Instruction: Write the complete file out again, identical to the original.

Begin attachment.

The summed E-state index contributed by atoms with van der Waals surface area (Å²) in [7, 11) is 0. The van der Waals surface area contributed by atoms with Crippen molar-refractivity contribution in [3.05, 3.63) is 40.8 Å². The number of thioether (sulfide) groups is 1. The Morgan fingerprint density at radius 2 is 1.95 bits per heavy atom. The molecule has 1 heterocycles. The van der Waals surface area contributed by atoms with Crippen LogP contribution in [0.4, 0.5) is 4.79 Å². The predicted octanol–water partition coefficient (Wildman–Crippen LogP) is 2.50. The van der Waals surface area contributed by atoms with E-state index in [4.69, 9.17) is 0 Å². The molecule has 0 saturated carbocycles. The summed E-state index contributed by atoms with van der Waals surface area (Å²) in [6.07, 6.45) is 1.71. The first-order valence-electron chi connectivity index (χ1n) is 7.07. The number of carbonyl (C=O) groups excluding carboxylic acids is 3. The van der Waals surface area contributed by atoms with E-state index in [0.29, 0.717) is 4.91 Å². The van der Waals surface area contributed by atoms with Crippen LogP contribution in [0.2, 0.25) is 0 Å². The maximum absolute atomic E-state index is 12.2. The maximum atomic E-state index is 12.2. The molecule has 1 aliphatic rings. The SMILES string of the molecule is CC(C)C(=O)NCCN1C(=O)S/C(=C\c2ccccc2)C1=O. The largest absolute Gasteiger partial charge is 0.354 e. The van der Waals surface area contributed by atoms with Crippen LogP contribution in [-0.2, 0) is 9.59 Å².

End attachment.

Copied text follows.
The summed E-state index contributed by atoms with van der Waals surface area (Å²) in [7, 11) is 0. The van der Waals surface area contributed by atoms with Crippen molar-refractivity contribution in [3.05, 3.63) is 40.8 Å². The number of thioether (sulfide) groups is 1. The Morgan fingerprint density at radius 2 is 1.95 bits per heavy atom. The molecule has 1 heterocycles. The van der Waals surface area contributed by atoms with Crippen LogP contribution in [0.4, 0.5) is 4.79 Å². The predicted octanol–water partition coefficient (Wildman–Crippen LogP) is 2.50. The van der Waals surface area contributed by atoms with E-state index in [4.69, 9.17) is 0 Å². The molecule has 0 saturated carbocycles. The summed E-state index contributed by atoms with van der Waals surface area (Å²) in [6.07, 6.45) is 1.71. The first-order valence-electron chi connectivity index (χ1n) is 7.07. The number of carbonyl (C=O) groups excluding carboxylic acids is 3. The van der Waals surface area contributed by atoms with E-state index in [0.29, 0.717) is 4.91 Å². The van der Waals surface area contributed by atoms with Crippen LogP contribution in [0.2, 0.25) is 0 Å². The maximum absolute atomic E-state index is 12.2. The maximum atomic E-state index is 12.2. The molecule has 1 aliphatic rings. The SMILES string of the molecule is CC(C)C(=O)NCCN1C(=O)S/C(=C\c2ccccc2)C1=O. The largest absolute Gasteiger partial charge is 0.354 e. The van der Waals surface area contributed by atoms with Crippen LogP contribution in [-0.2, 0) is 9.59 Å².